WRT voter groups happiness, I’m not sure how much can be taken from it without knowing the views, or goals, of the player. For example, if most players are environmentalist, or even just pro combating climate change, then of course environmentalists will show up as a happy group. Same goes for Religious; if most players aren’t really bothered about religious issues, then the game balance might be fine, it’s just that no-one wants to make religious people happy!

All that said, I do feel as though Middle Income are incredibly difficult to please, as there aren’t enough policy options to increase their happiness, only to make them slightly less unhappy.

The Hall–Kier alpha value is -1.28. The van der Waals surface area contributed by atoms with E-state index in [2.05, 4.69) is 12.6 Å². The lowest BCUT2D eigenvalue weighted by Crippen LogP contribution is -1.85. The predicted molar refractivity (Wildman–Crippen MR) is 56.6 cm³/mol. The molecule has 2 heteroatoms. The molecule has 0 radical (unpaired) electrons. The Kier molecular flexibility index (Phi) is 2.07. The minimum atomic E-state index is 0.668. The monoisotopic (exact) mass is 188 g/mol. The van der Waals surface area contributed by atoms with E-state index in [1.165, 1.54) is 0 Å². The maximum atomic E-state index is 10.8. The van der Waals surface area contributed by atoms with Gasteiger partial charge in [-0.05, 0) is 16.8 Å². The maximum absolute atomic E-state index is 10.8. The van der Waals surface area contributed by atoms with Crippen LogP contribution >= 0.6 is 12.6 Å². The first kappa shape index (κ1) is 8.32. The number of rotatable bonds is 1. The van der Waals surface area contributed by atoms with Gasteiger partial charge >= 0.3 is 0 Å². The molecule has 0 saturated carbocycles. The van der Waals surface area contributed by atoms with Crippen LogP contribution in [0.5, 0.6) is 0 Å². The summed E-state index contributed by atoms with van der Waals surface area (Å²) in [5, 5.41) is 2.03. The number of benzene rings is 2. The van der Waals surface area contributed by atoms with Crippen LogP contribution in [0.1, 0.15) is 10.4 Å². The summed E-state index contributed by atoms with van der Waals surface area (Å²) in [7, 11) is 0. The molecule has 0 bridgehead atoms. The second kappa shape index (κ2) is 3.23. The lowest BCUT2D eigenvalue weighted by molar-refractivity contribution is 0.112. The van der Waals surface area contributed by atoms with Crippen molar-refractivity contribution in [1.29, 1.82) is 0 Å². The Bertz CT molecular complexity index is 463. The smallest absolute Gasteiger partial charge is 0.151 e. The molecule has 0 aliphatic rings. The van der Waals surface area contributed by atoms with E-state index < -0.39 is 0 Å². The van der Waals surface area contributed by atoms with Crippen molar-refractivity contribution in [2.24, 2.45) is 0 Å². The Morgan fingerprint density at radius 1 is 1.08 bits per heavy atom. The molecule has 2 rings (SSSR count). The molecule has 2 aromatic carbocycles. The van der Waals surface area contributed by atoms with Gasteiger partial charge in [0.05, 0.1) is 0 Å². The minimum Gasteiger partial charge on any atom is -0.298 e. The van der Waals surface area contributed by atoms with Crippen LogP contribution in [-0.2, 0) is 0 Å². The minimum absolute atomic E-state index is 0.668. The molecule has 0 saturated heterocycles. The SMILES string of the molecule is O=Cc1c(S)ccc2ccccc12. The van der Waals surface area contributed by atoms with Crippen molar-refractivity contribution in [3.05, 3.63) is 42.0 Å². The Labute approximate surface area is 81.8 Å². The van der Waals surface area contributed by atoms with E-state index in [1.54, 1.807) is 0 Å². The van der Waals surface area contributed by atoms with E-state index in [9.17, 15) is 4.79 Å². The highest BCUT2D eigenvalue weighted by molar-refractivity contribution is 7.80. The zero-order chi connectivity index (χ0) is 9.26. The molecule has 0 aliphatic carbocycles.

All groups are a representation of their extremes, as coded by Cliff, so to please the middle income in their entirety, extreme steps are required, such as ending the income tax (some would say that this is not extreme). This is balanced by say, a middle incomer being a socialist as well, or anything else for that matter (liberal religious). There is of course room for balancing here and more diversity such as a social capitalist (socialism + capitalism) or a progressive/liberal conservative (liberal + conservative). The assumption here is that extremes combined together will balance the whole through aggregation, this might be true, and it is through common-sense seemingly true, whether in real life it holds up in all scenarios is currently unknown for me. You can also see the posts on here: Religious Too Racist/Ethno-nationalist? Middle Class Too Prickly? - Democracy 4 - Positech Games and here: What is up with the Middle-Earners inputs? - Democracy 4 - Positech Games.